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The Pentagon's Greenhouse Gas Emissions, Climate Change and War

By Cohort 4 BGFer, Tasneem

On the 29th January, thanks to the help of BGF, I attended a lecture event at LSE, as part of their "Shape the World Series", called "The Pentagon's Greenhouse Gas Emissions: Climate Change and War". It surrounded the topics of International Relations, Geography and History and really helped me develop an alternative insight into the Greenhouse Gas emissions in the 21st century.

Professor Neta Crawford, from Boston University, spoke about the history of extraordinarily high military fuel and hydrocarbon use from The Pentagon, the United States Department of Defence. The US is a global military power, accounting for a 1/3 of all global military spending. As a result, the military emits more CO2 than many nations including Peru, Morocco, Sweden and Finland. This is mainly from transport, such as jet fuel.

What was also interesting was the Pentagon's view towards climate change, which is significantly different to the current president, Donald Trump. They believe that it has the potential for increased conflict and military use, especially as a response to natural disasters. Currently, 70 US bases are suffering from climate-related impacts such as flooding and high tides, and with hurricanes to come they are vulnerable to damage.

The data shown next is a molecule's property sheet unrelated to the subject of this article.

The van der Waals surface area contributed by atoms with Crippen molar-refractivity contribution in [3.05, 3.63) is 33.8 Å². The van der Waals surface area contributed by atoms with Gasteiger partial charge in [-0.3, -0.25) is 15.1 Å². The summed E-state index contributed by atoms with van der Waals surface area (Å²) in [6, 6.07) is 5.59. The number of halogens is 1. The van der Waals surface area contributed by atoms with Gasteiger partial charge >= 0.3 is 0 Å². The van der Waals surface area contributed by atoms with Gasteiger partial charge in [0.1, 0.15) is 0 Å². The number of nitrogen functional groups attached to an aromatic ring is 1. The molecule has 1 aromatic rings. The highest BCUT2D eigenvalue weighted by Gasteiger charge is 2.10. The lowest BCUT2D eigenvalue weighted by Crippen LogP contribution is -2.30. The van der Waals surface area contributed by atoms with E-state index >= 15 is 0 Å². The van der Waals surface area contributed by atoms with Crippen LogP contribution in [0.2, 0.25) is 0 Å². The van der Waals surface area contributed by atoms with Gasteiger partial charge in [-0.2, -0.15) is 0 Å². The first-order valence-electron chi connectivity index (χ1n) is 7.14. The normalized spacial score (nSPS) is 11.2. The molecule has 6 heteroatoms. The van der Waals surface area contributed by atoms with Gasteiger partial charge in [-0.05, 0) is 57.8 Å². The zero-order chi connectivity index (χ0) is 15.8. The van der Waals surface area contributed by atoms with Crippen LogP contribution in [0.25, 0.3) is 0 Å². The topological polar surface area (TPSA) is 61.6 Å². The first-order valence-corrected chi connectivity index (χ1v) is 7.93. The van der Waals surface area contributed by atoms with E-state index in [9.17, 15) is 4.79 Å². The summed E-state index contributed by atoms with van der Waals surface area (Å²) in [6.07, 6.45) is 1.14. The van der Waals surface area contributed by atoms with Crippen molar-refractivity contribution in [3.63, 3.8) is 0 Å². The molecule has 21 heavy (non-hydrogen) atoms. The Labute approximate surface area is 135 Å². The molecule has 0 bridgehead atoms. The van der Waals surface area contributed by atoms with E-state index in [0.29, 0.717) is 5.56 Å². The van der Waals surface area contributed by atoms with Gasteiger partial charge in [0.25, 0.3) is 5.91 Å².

The former Secretary of Defence, Jim Mattis, said "Climate change is a growing threat to national security" which Donald Trump does not regard. Also, another way in which climate change will be a threat to the US, is the fact that it can cause conflict over resources, demographic pressures, and Internally Displaced Persons. The US, being the only superpower with global military responsibilities, are concerned over what may occur in the future that can cause instability.

Overall, this lecture looked into how the foreign policy of the US affects the future, as their presence in many countries and war zones do have hidden "carbon costs". The main concern with The Pentagon is military fuel usage for transport, and alternatives such as biofuel may be looked into.


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